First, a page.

The news of long-time U.S. Supreme Court Justice Stephen Breyer's impending retirement spread quickly Wednesday morning.
Just as quickly, discussion turned to who President Joe Biden would nominate to replace him.
With no disrespect to the 83-year-old Breyer — who was appointed in 1994 by Bill Clinton and now represents the senior vote on the court's liberal wing — the quick shift was no surprise. At least since the Merrick Garland saga of 2016 — and, really, long before it — appointments to the high court have been highly politicized ordeals. Trump's trifecta of successful appointments — likely cementing a conservative majority on the court for years to come — only upped the ante for Democrats.
On the 2020 campaign trail, Biden promised to nominate a Black woman to the court if given the chance, which would represent a historic first for the nation. Biden first mentioned the idea during a South Carolina presidential primary debate in early 2020, and it was a promise well-received by many liberal voters, plenty of whom now expect him to make good on it. Hours after word of Breyer's expected retirement broke, White House press secretary Jen Psaki said the president "certainly stands by that" pledge. A day later, Biden confirmed his intentions.
While the political punditry machine is running wild with possible nominees Biden is expected choose from — or, in the case of Fox News, pushing out red meat tweets about how "the most 'woke' members of Congress" are demanding that Biden "play identity politics with highest court nomination" — closer to home, state Supreme Court Justice Helen Whitener knows just what's at stake.
After years spent in local courtrooms, including five on the Pierce County Superior Court bench, Whitener became Washington's first Black female Supreme Court justice in 2020 when Gov. Jay Inslee appointed her to fill a seat being vacated by Justice Charles Wiggins. She's also the state's first Black LGBT judge, and the fourth immigrant-born justice.
All of it gives Whitener, who was reelected by voters in 2020, a unique perspective on the decision Biden now faces, and the potential significance of a Black woman taking a seat on the Supreme Court.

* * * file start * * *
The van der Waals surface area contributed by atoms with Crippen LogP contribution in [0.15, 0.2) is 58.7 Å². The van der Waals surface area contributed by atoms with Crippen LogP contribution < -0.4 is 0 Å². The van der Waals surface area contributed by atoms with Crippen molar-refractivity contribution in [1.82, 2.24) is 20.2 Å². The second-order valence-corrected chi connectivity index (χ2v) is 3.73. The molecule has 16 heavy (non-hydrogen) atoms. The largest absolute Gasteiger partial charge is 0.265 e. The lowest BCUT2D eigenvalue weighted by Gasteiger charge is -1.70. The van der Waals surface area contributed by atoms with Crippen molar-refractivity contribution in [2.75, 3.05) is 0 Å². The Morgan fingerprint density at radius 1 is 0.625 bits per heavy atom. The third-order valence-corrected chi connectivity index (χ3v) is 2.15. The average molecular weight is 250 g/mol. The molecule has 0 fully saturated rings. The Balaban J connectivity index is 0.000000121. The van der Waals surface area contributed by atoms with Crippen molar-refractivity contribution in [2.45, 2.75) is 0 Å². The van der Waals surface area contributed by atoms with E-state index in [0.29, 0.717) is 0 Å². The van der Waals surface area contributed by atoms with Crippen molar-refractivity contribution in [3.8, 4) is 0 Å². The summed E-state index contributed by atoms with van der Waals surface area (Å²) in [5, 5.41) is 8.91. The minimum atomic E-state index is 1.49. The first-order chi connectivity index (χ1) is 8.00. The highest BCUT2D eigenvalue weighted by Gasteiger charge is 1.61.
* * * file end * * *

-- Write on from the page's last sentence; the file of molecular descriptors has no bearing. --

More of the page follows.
On Thursday, Whitener said she has "no doubt" Biden should follow through on his pledge, and that a Black female jurist would be good for the court and the nation for "a number of reasons."
"Most important, the judiciary is not in the highest standard right now with the public, and we need to build public trust and confidence in our public institutions. This is the Supreme Court of the United States. This is where the law of the land comes from, and when you look at it, it's not representative of the people it serves," Whitener told The News Tribune.
"The value is in lifting the institution. This is the branch of government that makes decisions that impact every citizen, and it raises the legitimacy (to have Black women represented)," Whitener continued. "I think it's important to have different jurists at the table, because they bring value to the decisions that have to be made."
Asked about the potential implications of Biden appointing a Black woman to the court, Whitener said it would be a choice that ripples beyond the history books. While she firmly expects current U.S. Circuit Court of Appeals Judge Ketanji Brown Jackson to get the nod, Whitener said that any Black woman chosen for the job will "be highly qualified" and prepared to serve.
From her own experience as Washington's first Black female state Supreme Court Justice, Whitener has seen how it provided hope and expanded the horizons of the next generation. She believes a Black female U.S. Supreme Court justice would have an even larger impact.
"I didn't realize how much it mattered until I got here. I didn't realize how much it matters to little Black girls, but what surprised me is how much it matters to all children, and especially little white girls," Whitener said. "Then I realized we're living in a different time, because they're coming up with more integration than has ever been in our system."
"We just celebrated Martin Luther King Jr. Day, but in a way we kind of dropped the ball on his dream, because we didn't effectuate plans to put his dream into action," Whitener continued. "But the generation we're seeing now, they're looking at us and saying, 'Yeah, I have a dream, but you know what? I have an action plan for what I'm going to do, because not only do I know it's possible, I know I can do it.'
"That's what having an African American woman on the Supreme Court will do for this nation," she said.